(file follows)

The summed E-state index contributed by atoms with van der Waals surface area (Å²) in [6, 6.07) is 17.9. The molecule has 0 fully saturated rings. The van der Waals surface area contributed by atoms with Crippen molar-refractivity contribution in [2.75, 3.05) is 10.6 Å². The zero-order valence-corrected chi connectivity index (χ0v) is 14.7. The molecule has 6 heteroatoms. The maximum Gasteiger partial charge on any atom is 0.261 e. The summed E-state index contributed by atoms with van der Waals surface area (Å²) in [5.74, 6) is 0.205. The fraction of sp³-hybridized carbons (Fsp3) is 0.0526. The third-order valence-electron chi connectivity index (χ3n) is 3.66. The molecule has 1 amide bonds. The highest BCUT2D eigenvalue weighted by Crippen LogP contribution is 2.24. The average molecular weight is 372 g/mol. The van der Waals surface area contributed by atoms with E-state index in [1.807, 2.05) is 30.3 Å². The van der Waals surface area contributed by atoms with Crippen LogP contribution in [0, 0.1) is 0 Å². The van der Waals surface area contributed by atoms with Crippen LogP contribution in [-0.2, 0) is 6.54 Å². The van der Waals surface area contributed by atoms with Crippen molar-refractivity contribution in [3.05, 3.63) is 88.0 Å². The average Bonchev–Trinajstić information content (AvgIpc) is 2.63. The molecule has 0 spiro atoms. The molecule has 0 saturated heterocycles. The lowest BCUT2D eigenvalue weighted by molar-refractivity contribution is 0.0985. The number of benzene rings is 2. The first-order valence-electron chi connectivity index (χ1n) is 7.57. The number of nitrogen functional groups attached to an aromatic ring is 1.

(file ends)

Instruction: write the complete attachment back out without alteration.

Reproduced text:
The summed E-state index contributed by atoms with van der Waals surface area (Å²) in [6, 6.07) is 17.9. The molecule has 0 fully saturated rings. The van der Waals surface area contributed by atoms with Crippen molar-refractivity contribution in [2.75, 3.05) is 10.6 Å². The zero-order valence-corrected chi connectivity index (χ0v) is 14.7. The molecule has 6 heteroatoms. The maximum Gasteiger partial charge on any atom is 0.261 e. The summed E-state index contributed by atoms with van der Waals surface area (Å²) in [5.74, 6) is 0.205. The fraction of sp³-hybridized carbons (Fsp3) is 0.0526. The third-order valence-electron chi connectivity index (χ3n) is 3.66. The molecule has 1 amide bonds. The highest BCUT2D eigenvalue weighted by Crippen LogP contribution is 2.24. The average molecular weight is 372 g/mol. The van der Waals surface area contributed by atoms with E-state index in [1.807, 2.05) is 30.3 Å². The van der Waals surface area contributed by atoms with Crippen LogP contribution in [0, 0.1) is 0 Å². The van der Waals surface area contributed by atoms with Crippen LogP contribution in [-0.2, 0) is 6.54 Å². The van der Waals surface area contributed by atoms with Crippen molar-refractivity contribution in [3.05, 3.63) is 88.0 Å². The average Bonchev–Trinajstić information content (AvgIpc) is 2.63. The molecule has 0 spiro atoms. The molecule has 0 saturated heterocycles. The lowest BCUT2D eigenvalue weighted by molar-refractivity contribution is 0.0985. The number of benzene rings is 2. The first-order valence-electron chi connectivity index (χ1n) is 7.57. The number of nitrogen functional groups attached to an aromatic ring is 1.